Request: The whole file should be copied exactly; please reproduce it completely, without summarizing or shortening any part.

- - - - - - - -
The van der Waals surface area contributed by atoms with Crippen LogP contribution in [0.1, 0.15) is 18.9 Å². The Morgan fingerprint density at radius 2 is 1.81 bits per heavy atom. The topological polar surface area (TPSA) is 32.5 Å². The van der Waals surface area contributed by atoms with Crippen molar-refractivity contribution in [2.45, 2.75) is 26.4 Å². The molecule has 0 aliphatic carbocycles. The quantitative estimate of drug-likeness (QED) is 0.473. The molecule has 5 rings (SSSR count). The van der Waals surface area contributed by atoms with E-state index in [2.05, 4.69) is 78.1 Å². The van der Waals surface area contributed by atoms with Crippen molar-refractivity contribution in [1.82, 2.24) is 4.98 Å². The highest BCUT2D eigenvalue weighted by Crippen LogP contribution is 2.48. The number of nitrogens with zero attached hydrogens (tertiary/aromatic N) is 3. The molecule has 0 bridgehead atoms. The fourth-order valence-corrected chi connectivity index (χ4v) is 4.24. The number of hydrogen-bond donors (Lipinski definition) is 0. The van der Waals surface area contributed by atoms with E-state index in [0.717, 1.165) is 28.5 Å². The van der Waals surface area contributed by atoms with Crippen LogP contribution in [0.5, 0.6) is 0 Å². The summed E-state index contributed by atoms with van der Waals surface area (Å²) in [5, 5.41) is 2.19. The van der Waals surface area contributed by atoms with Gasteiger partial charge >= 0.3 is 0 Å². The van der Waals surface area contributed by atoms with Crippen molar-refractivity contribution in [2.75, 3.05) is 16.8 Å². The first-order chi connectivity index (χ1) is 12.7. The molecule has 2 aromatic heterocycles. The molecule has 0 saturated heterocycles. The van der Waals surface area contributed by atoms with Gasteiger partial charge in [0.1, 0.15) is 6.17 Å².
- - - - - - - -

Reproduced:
The van der Waals surface area contributed by atoms with Crippen LogP contribution in [0.1, 0.15) is 18.9 Å². The Morgan fingerprint density at radius 2 is 1.81 bits per heavy atom. The topological polar surface area (TPSA) is 32.5 Å². The van der Waals surface area contributed by atoms with Crippen molar-refractivity contribution in [2.45, 2.75) is 26.4 Å². The molecule has 0 aliphatic carbocycles. The quantitative estimate of drug-likeness (QED) is 0.473. The molecule has 5 rings (SSSR count). The van der Waals surface area contributed by atoms with E-state index in [2.05, 4.69) is 78.1 Å². The van der Waals surface area contributed by atoms with Crippen molar-refractivity contribution in [1.82, 2.24) is 4.98 Å². The highest BCUT2D eigenvalue weighted by Crippen LogP contribution is 2.48. The number of nitrogens with zero attached hydrogens (tertiary/aromatic N) is 3. The molecule has 0 bridgehead atoms. The fourth-order valence-corrected chi connectivity index (χ4v) is 4.24. The number of hydrogen-bond donors (Lipinski definition) is 0. The van der Waals surface area contributed by atoms with E-state index in [0.717, 1.165) is 28.5 Å². The van der Waals surface area contributed by atoms with Crippen LogP contribution in [0.5, 0.6) is 0 Å². The summed E-state index contributed by atoms with van der Waals surface area (Å²) in [5, 5.41) is 2.19. The van der Waals surface area contributed by atoms with Gasteiger partial charge >= 0.3 is 0 Å². The van der Waals surface area contributed by atoms with Crippen molar-refractivity contribution in [2.75, 3.05) is 16.8 Å². The first-order chi connectivity index (χ1) is 12.7. The molecule has 2 aromatic heterocycles. The molecule has 0 saturated heterocycles. The van der Waals surface area contributed by atoms with Gasteiger partial charge in [0.1, 0.15) is 6.17 Å².